I spent the night flipping through Cillit’s drawings, running time equations through my head. Some of the men fired at the birds, spraying the thin wire needles through their ranks, but there were too many of them to kill. Far too many. And the noise they made when the guns fired dissuaded the men quickly, for in the still night the noise was so overpowering as to rend our eardrums. 

I must say I do not remember the night well, other than Cillit’s drawings. 

By morning the men knew what I had figured out at the beginning of the night, for in the light of the silver moons, while the birds had been waiting, they had been growing. Changing. Adapting. In Darwin’s Galapagos, on Earth, it took thousands and thousands of years for creatures to evolve enough to gain an advantage in their environment. Here, on the planet the Albatross’ crew named Evolution, it only takes a few days. 

It is day now, and I am so tired I can hardly hold my head up straight. Craton and the crew work diligently on the Beagle, racing against time. All of the crew are helping, but for me. I have no mechanical inclination, and Harris wants me writing. He will not say, but it is in case Craton and his crew fail, and we have to spend another night here—he wants a record of our demise.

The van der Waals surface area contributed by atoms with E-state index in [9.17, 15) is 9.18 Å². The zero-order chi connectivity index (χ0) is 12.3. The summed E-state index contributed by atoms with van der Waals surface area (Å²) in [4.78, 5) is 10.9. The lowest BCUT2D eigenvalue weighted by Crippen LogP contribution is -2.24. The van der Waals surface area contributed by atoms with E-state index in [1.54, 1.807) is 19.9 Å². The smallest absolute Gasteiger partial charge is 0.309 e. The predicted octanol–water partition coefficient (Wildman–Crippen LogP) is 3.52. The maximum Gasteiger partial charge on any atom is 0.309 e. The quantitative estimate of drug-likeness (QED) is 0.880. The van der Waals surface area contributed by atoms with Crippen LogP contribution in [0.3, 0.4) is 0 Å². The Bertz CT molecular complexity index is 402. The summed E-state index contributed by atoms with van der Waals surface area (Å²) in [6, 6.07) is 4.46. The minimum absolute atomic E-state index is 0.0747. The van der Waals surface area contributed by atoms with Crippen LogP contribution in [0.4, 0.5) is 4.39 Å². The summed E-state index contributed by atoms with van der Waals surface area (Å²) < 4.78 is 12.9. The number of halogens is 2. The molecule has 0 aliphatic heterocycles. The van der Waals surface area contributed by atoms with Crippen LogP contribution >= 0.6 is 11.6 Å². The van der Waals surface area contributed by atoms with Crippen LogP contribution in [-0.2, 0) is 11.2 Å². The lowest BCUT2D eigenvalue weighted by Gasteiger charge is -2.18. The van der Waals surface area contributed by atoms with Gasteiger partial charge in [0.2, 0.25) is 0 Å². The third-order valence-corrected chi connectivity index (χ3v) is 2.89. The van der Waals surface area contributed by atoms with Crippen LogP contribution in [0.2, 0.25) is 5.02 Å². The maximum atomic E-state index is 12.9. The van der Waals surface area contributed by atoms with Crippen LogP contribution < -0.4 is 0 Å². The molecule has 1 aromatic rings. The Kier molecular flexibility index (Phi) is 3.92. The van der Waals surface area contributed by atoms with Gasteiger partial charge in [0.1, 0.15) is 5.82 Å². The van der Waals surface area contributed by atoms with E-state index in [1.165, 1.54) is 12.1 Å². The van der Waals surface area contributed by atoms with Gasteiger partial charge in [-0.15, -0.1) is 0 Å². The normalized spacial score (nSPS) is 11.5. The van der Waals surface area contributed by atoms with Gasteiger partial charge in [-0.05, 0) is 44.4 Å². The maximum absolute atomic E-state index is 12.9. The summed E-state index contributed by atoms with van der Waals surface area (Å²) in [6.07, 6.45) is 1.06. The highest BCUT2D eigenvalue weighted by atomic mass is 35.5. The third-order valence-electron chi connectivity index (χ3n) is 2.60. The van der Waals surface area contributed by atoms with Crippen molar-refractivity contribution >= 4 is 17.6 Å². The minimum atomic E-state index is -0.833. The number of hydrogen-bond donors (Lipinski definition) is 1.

We know what the night will bring. In the first moonlight of the night before, I saw the beginnings of wings, the same stubby little things breaking through the skin that Cillit had drawn, over and over and over, but larger each time. I suppose in the hundred years between our ships’ visitations the birds had lost the need for them, and the wings had retreated as quickly as they had grown, but now, here, was another need for them, and they came back as swiftly as a single breath of life in the long history of time. By morning, the wings had stretched to a foot long. I do not know the proper equations, weight versus wing span, et cetera, but I have no doubt that by darkfall the wings will be fully grown, and the birds will ascend the cliffs. I watch the activity around the ship, I hear Craton screaming orders. I watch the shadows gather. 

I think of flying, and I hope.  

About the Author

Paul Crenshaw's essay collection This One Will Hurt You was published by The Ohio State University Press and his second collection of essays, This We’ll Defend, is from the University of North Carolina Press. Other work has appeared in Best American Essays, Best American Nonrequired Reading, The Pushcart Prize, and his fantasy/sci-fi stories have appeared in Lightspeed, Apex Magazine, Interzone, Tales of Terror, and Kaleidotrope.